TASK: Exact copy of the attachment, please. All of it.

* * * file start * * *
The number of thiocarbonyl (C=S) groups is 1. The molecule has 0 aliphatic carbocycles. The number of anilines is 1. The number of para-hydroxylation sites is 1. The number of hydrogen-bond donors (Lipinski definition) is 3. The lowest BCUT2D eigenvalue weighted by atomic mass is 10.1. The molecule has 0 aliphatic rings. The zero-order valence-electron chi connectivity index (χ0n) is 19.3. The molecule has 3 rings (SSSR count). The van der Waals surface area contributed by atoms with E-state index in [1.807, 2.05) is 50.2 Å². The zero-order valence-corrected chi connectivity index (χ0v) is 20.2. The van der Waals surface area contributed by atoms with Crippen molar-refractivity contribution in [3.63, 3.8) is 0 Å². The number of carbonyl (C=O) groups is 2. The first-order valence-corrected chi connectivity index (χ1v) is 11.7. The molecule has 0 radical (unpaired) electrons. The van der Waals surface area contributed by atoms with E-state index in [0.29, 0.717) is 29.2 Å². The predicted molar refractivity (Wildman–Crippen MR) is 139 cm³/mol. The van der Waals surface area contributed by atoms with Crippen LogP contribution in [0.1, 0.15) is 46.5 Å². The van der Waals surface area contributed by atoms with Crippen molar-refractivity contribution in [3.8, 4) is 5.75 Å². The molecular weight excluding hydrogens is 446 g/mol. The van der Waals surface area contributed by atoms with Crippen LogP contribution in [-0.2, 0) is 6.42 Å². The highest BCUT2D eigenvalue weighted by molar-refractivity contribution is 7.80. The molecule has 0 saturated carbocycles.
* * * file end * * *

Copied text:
The number of thiocarbonyl (C=S) groups is 1. The molecule has 0 aliphatic carbocycles. The number of anilines is 1. The number of para-hydroxylation sites is 1. The number of hydrogen-bond donors (Lipinski definition) is 3. The lowest BCUT2D eigenvalue weighted by atomic mass is 10.1. The molecule has 0 aliphatic rings. The zero-order valence-electron chi connectivity index (χ0n) is 19.3. The molecule has 3 rings (SSSR count). The van der Waals surface area contributed by atoms with E-state index in [1.807, 2.05) is 50.2 Å². The zero-order valence-corrected chi connectivity index (χ0v) is 20.2. The van der Waals surface area contributed by atoms with Crippen molar-refractivity contribution in [3.63, 3.8) is 0 Å². The number of carbonyl (C=O) groups is 2. The first-order valence-corrected chi connectivity index (χ1v) is 11.7. The molecule has 0 radical (unpaired) electrons. The van der Waals surface area contributed by atoms with E-state index in [0.29, 0.717) is 29.2 Å². The predicted molar refractivity (Wildman–Crippen MR) is 139 cm³/mol. The van der Waals surface area contributed by atoms with Crippen LogP contribution in [0.1, 0.15) is 46.5 Å². The van der Waals surface area contributed by atoms with Crippen molar-refractivity contribution in [3.8, 4) is 5.75 Å². The molecular weight excluding hydrogens is 446 g/mol. The van der Waals surface area contributed by atoms with Crippen LogP contribution in [-0.2, 0) is 6.42 Å². The highest BCUT2D eigenvalue weighted by molar-refractivity contribution is 7.80. The molecule has 0 saturated carbocycles.